Would you buy a new car if it didn’t have airbags? Probably not. Would you drive without attaching your seat belt?  Again, probably not. You don’t take risks with your cars. So why you take risks with your project?

Most project managers don’t really bother about risk management. If you are one of those project managers, read on. Your project needs an airbag. You need to buckle up your project seat belt.
Projects are like cars, they are inherently uncertain and risky, because:
* Each project is unique, you’ve never done it before.
* Your project has a one-off team, who have never worked together
* Your project is delivering change (and that’s hard and innovative)
Project managers try to manage uncertainty with a plan. A plan is your road-map into that uncertain future.
But most project managers are optimists. Your optimism can generate an over-optimistic plan. So each time you plan, you should perform a risk analysis, and bring that over-optimistic plan back to reality.
Here’s how to do a risk analysis.
You need a flip-chart or white-board. Draw a table with 5 columns, marked
·  Risk
·  Probability
·  Impact
·  Danger
·  Response Action
Step 1is to brainstorm the risks. You should do this as a small team exercise – ask one or two project team members to join you.
During brainstorming, you collectively generate negative ideas, for perhaps 10 or 20 minutes. You invite pessimism, and even criticism. Don’t filter the risks, don’t discuss them. Every risk goes straight onto the flip chart or the white-board.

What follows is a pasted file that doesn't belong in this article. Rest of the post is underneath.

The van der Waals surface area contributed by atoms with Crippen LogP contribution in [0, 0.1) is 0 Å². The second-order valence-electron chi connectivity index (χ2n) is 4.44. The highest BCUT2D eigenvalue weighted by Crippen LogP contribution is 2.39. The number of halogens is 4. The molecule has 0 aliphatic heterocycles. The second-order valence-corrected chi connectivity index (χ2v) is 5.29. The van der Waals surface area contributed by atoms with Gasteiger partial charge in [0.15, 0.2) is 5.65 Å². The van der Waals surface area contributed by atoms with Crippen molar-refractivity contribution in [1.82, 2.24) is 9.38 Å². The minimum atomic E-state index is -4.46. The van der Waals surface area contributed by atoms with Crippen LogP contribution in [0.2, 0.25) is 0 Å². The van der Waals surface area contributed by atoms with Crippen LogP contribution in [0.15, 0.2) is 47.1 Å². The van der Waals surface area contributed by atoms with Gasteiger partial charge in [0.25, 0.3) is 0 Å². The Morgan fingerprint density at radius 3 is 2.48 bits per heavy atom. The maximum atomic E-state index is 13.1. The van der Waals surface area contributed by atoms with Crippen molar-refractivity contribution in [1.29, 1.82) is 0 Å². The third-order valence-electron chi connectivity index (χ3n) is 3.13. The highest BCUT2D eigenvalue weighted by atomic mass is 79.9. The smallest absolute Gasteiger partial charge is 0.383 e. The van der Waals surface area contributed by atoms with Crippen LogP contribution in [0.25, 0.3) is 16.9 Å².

Step 2is to estimate those risks, one by one, using two criteria
1. Probability, from 1 to 4 (where 1 is least probable and 4 is fairly certain)
2. Impact, from 1 to 4 (where 1 is low impact on your project and 4 is high)
You multiply the two numbers to give the danger. You will focus on the high danger risks in step 3.
Step 3is to think of possible risk response actions for all of your most dangerous risks (for example, with danger = 9, 12 or 16). For each dangerous risk, generate as many response actions as possible. (Don’t worry now if some of these risk responses are overlapping or mutually exclusive, you’ll handle that in step 4).
Here is an example for a conference:
Response Action
Low attendance
More advertising
Change the date
Lower the price
A presenter arrives late
We overrun the schedule
Presentations arrive too late for printing
Set an earlier date
Postpone the conference
Print after the conference
Find a faster printer
Step 4is to select a number of risk response actions. As you select them, remember that you only have a limited amount of resources and time. You can’t select them all, you can’t do everything,
That’s the risk analysis DONE, in 4 easy steps.
Now you need to update your plan. All the risk response actions that you selected need to be added to your plan, and then followed through to execution in the following days and weeks.
Let’s look back on what you have just done
1. You initially created an optimistic plan
2. The risk analysis allowed your team to be pessimistic for 10 or 20 minutes
3. You updated your plan, which should now be more realistic.
You’ve gone from optimism via pessimism to realism.
You’ve also created a simple risk register. Your 5-column table is just that, a risk register, which you can keep alive using regular reviews and risk analyses.
You’ve just started on the road to better project management, as suggested by methods like Prince2
In just a few simple steps, you have a lower risk project.
You have buckled your project seat belt. It’s easy to do. So do it now, to increase your project safety.
Written by Jeff on April 4, 2014 in blog
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